13. Therefore, either the First Cause was ultimately caused to exist by something else that does not depend for its existence upon anything else, or more simply the First Cause does not depend upon anything else for its existence. The principle of “Ockham’s Razor,” which states that one should select the hypothesis which makes the fewest assumptions, or has the least requirements, or is the least complicated without compromising any of the necessary data, points us in the direction of the latter choice – the First Cause does not depend upon anything else for its existence. Regarding the former hypothesis, there is no sensible reason to suppose that the First Cause – which would actually be the “Second Cause” in this case – itself had a cause, and then conveniently stop there. The “Cause of the First Cause” is unnecessary, and nonsensical by definition, and therefore should be eliminated. It should also be stressed that polytheism, the belief in multiple gods, is eliminated at this point due to the deductive reasoning associated with “Ockham’s Razor”; there is no need to appeal to multiple creators when only one is necessary.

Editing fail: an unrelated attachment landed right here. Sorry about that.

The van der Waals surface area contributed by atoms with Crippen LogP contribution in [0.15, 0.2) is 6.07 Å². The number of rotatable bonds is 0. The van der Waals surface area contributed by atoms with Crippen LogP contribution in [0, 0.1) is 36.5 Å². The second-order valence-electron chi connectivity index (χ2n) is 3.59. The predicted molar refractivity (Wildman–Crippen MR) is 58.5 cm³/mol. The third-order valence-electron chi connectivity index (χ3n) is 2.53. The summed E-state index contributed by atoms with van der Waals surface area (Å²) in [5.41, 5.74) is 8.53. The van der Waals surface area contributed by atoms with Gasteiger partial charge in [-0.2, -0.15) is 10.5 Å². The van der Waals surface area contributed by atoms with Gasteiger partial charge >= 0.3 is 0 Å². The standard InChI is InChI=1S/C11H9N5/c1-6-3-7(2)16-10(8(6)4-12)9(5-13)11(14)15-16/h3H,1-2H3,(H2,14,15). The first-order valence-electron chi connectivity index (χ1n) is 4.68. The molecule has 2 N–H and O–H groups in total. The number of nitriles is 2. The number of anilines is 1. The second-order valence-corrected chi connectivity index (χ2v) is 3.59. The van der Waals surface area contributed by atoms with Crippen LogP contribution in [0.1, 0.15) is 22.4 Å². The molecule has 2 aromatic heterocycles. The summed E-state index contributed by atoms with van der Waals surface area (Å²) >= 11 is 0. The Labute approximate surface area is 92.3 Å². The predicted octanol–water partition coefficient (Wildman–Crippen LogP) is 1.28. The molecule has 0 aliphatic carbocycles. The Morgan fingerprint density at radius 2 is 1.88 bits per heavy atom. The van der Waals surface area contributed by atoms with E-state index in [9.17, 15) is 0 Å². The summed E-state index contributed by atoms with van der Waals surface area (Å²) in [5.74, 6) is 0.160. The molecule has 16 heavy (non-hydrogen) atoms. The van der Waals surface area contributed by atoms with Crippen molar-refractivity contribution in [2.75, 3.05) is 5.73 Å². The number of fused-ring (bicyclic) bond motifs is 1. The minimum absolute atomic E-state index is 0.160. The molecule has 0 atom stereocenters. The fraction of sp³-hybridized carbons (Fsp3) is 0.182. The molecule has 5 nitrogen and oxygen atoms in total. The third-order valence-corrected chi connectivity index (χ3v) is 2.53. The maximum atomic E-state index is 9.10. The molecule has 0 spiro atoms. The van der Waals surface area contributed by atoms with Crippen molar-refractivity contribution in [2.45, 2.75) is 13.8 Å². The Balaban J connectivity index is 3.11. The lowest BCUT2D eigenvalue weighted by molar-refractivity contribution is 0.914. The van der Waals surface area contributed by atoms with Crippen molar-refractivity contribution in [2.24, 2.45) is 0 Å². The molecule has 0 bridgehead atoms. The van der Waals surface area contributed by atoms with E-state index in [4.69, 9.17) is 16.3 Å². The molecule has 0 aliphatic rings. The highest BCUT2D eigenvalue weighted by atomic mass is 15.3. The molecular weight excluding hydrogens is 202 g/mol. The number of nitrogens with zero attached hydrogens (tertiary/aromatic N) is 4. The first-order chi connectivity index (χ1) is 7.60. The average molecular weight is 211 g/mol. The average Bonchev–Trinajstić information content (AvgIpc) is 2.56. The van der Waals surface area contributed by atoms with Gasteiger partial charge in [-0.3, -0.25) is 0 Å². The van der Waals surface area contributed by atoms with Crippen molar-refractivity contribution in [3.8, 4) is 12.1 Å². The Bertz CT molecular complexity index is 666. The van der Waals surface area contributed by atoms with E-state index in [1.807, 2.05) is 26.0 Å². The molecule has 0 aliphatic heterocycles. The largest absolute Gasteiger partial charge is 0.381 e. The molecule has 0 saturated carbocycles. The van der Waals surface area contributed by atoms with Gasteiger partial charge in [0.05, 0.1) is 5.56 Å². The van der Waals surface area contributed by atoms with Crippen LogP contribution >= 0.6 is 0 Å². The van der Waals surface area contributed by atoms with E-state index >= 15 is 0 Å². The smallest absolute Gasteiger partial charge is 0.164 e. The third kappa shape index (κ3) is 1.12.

14. Either way, however, the universe ultimately depends for its existence upon something that is (a.) supernatural and (b.) does not depend for its existence upon anything else. This is, of course, a common definition of God, albeit a very generic definition at this point.
15. Therefore, the cosmological argument proves the existence of God. However, God may be variously defined. The cosmological argument just as easily demonstrates the existence of the so-called “God of the philosophers” (deism) as well as the God of the Bible. The cosmological argument demonstrates the existence of the uncaused, independent First Cause of the universe. It is up to the other theistic arguments to “flesh out” the identity of this First Cause.
Even though there are still some “hold-outs” regarding a denial of the Big Bang (creation event or event horizon), it is pretty solid to say that the universe had a beginning. The science of Big Bang cosmology – the first two laws of thermodynamics, the expansion of the universe (red shift), cosmic background radiation, and so forth as well as a refutation of the oscillating and steady-state theories – combined with the philosophical reasoning of the cosmological argument and the impossibility of infinite regression demonstrates with confidence that the universe had a beginning. The Humanist Manifesto’s held on to the steady-state theory for way too long, showing us how desperate some atheists were in their “case for scientific materialism.”